• P.E.I. investment in residential and non-residential building construction declined in 2022, by 15% from a record high in 2021. The decline was largely concentrated in single dwelling investment but was partially offset by a 21% increase in multiple dwelling investment. Elevated inflation and rising mortgage rates have impacted housing affordability in the province.
  • With respect to PEI's economic prospects moving forward, the Conference Board of Canada projects that the Island economy will expand by just 0.9% in 2023, following an estimated 2.7% performance in 2022. The Island economy in 2023 will continue to benefit from recognizable drivers such as population growth and construction activity, and a rebounding tourism sector.

Risks to the province Economy in 2023

  • Elevated inflation and further rises in interest rates will erode disposable incomes and increase household debt burdens. The tightening of consumer budgets will likely cause retail sales volumes to decline among other services. However, continued population growth will create some new consumer demand which should help moderate the impact of high inflation and interest rates on retailers. Further to this, the degree and longevity of higher interest rates will discourage business investment and thus soften economic growth prospects.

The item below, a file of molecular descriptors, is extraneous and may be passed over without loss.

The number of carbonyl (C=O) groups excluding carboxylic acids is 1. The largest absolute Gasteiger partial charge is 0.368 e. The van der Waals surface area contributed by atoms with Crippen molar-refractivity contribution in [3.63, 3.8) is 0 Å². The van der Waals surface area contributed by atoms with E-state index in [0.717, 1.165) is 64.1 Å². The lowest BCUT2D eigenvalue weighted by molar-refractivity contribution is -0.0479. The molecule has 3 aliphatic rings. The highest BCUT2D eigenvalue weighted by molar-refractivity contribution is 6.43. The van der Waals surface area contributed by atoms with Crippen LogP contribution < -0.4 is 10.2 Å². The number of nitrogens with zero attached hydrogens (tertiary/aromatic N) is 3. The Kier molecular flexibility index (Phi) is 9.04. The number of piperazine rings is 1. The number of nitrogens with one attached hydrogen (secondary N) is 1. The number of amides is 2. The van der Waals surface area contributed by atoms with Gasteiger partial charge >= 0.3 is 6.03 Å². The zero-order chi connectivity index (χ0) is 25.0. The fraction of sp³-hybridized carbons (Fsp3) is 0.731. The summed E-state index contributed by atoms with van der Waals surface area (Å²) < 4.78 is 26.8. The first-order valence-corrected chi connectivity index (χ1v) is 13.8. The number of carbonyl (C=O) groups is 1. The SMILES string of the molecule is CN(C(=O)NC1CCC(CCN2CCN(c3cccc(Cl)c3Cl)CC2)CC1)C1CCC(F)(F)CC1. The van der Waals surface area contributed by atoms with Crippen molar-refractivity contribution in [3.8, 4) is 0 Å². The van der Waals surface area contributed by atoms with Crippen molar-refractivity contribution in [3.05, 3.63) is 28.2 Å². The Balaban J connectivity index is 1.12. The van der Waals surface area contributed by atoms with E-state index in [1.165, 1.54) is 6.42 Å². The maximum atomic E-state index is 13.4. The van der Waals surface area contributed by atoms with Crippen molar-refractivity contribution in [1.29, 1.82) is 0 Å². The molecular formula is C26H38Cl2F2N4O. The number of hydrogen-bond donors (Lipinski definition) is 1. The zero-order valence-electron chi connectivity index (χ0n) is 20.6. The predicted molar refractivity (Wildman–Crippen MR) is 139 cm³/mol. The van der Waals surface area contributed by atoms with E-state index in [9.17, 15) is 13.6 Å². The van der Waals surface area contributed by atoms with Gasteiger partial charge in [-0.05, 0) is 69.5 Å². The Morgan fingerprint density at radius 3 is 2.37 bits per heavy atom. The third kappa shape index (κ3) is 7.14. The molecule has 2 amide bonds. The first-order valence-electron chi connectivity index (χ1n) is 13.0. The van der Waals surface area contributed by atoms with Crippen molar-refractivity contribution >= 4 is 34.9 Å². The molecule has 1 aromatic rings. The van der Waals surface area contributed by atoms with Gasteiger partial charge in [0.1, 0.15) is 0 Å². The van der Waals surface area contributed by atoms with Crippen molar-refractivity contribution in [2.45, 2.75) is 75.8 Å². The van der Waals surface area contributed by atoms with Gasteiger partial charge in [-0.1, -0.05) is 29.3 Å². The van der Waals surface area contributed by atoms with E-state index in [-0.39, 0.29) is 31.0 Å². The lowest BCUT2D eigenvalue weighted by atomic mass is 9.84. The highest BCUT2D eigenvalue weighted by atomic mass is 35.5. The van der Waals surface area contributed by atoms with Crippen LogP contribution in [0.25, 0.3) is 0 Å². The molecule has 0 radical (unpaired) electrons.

• Geopolitical unrest and ongoing supply chain disruptions may impact trade, particularly export markets. For P.E.I., the Conference Board suggest that if countries like the U.S. look to strengthen their local supply chains and markets, demand for Island exports could be affected as a result.

Provincial Issues

Labour shortage remains a chronic issue across the broad spectrum of skilled and unskilled occupations in the province from health care professionals and construction workers to lower skilled fish plant workers and housekeepers. In an effort to address shortages and unfilled vacancies, the provincial Occupations in Demand immigration stream was introduced and designed to help employers fill vacant positions that they are unable to fill locally.